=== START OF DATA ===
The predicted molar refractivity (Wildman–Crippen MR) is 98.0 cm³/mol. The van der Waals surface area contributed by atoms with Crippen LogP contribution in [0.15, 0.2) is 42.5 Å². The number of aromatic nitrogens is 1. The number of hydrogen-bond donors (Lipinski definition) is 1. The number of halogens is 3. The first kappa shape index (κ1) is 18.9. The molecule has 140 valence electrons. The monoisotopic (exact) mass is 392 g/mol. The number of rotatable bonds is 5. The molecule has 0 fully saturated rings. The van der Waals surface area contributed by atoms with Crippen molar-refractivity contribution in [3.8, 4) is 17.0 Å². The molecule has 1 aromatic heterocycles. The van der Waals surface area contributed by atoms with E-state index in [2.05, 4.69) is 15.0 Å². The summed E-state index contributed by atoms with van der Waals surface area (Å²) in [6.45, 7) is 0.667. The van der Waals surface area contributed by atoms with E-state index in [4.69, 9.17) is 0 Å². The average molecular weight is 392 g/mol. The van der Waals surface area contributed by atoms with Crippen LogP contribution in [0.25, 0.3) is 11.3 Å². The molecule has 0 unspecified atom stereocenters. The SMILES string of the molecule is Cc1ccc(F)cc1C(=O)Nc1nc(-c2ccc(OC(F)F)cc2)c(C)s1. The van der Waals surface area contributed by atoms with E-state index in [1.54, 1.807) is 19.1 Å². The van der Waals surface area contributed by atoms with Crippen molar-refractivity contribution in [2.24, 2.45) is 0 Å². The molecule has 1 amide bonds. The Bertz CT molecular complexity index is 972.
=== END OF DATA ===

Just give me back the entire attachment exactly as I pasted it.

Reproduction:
The predicted molar refractivity (Wildman–Crippen MR) is 98.0 cm³/mol. The van der Waals surface area contributed by atoms with Crippen LogP contribution in [0.15, 0.2) is 42.5 Å². The number of aromatic nitrogens is 1. The number of hydrogen-bond donors (Lipinski definition) is 1. The number of halogens is 3. The first kappa shape index (κ1) is 18.9. The molecule has 140 valence electrons. The monoisotopic (exact) mass is 392 g/mol. The number of rotatable bonds is 5. The molecule has 0 fully saturated rings. The van der Waals surface area contributed by atoms with Crippen molar-refractivity contribution in [3.8, 4) is 17.0 Å². The molecule has 1 aromatic heterocycles. The van der Waals surface area contributed by atoms with E-state index in [2.05, 4.69) is 15.0 Å². The summed E-state index contributed by atoms with van der Waals surface area (Å²) in [6.45, 7) is 0.667. The van der Waals surface area contributed by atoms with E-state index in [4.69, 9.17) is 0 Å². The average molecular weight is 392 g/mol. The van der Waals surface area contributed by atoms with Crippen LogP contribution in [0.25, 0.3) is 11.3 Å². The molecule has 0 unspecified atom stereocenters. The SMILES string of the molecule is Cc1ccc(F)cc1C(=O)Nc1nc(-c2ccc(OC(F)F)cc2)c(C)s1. The van der Waals surface area contributed by atoms with E-state index in [1.54, 1.807) is 19.1 Å². The van der Waals surface area contributed by atoms with Crippen molar-refractivity contribution in [2.24, 2.45) is 0 Å². The molecule has 1 amide bonds. The Bertz CT molecular complexity index is 972.